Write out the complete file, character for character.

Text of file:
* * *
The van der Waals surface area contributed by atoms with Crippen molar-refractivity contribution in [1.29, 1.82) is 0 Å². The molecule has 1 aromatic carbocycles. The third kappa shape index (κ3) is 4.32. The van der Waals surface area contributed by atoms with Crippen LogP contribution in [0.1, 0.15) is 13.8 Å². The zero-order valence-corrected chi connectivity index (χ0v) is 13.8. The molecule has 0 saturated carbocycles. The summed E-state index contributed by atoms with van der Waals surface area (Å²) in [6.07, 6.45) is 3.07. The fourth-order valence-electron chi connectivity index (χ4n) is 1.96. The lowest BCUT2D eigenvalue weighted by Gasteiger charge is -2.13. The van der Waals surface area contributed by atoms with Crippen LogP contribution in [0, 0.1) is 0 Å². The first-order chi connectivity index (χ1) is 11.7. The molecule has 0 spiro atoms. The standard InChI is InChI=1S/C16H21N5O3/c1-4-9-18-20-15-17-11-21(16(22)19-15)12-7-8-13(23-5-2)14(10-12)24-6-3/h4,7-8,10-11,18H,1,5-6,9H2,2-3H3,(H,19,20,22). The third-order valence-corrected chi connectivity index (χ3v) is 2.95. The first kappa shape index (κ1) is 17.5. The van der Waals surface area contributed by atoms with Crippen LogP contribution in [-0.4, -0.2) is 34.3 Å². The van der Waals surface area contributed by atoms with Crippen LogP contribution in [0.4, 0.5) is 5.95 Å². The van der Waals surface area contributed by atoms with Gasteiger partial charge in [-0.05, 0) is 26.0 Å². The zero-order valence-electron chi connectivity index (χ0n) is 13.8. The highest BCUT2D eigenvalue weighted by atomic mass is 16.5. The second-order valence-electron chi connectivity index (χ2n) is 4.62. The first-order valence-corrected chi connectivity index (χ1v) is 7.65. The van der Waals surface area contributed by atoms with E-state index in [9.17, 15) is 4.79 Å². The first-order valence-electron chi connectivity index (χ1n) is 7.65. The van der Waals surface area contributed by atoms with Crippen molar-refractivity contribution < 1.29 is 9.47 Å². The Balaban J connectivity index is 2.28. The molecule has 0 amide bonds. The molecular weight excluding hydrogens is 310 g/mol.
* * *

The van der Waals surface area contributed by atoms with Crippen molar-refractivity contribution in [1.29, 1.82) is 0 Å². The molecule has 1 aromatic carbocycles. The third kappa shape index (κ3) is 4.32. The van der Waals surface area contributed by atoms with Crippen LogP contribution in [0.1, 0.15) is 13.8 Å². The zero-order valence-corrected chi connectivity index (χ0v) is 13.8. The molecule has 0 saturated carbocycles. The summed E-state index contributed by atoms with van der Waals surface area (Å²) in [6.07, 6.45) is 3.07. The fourth-order valence-electron chi connectivity index (χ4n) is 1.96. The lowest BCUT2D eigenvalue weighted by Gasteiger charge is -2.13. The van der Waals surface area contributed by atoms with Crippen LogP contribution in [0, 0.1) is 0 Å². The first-order chi connectivity index (χ1) is 11.7. The molecule has 0 spiro atoms. The standard InChI is InChI=1S/C16H21N5O3/c1-4-9-18-20-15-17-11-21(16(22)19-15)12-7-8-13(23-5-2)14(10-12)24-6-3/h4,7-8,10-11,18H,1,5-6,9H2,2-3H3,(H,19,20,22). The third-order valence-corrected chi connectivity index (χ3v) is 2.95. The first kappa shape index (κ1) is 17.5. The van der Waals surface area contributed by atoms with Crippen LogP contribution in [-0.4, -0.2) is 34.3 Å². The van der Waals surface area contributed by atoms with Crippen LogP contribution in [0.4, 0.5) is 5.95 Å². The van der Waals surface area contributed by atoms with Gasteiger partial charge in [-0.05, 0) is 26.0 Å². The zero-order valence-electron chi connectivity index (χ0n) is 13.8. The highest BCUT2D eigenvalue weighted by atomic mass is 16.5. The second-order valence-electron chi connectivity index (χ2n) is 4.62. The first-order valence-corrected chi connectivity index (χ1v) is 7.65. The van der Waals surface area contributed by atoms with E-state index in [9.17, 15) is 4.79 Å². The first-order valence-electron chi connectivity index (χ1n) is 7.65. The van der Waals surface area contributed by atoms with Crippen molar-refractivity contribution < 1.29 is 9.47 Å². The Balaban J connectivity index is 2.28. The molecule has 0 amide bonds. The molecular weight excluding hydrogens is 310 g/mol.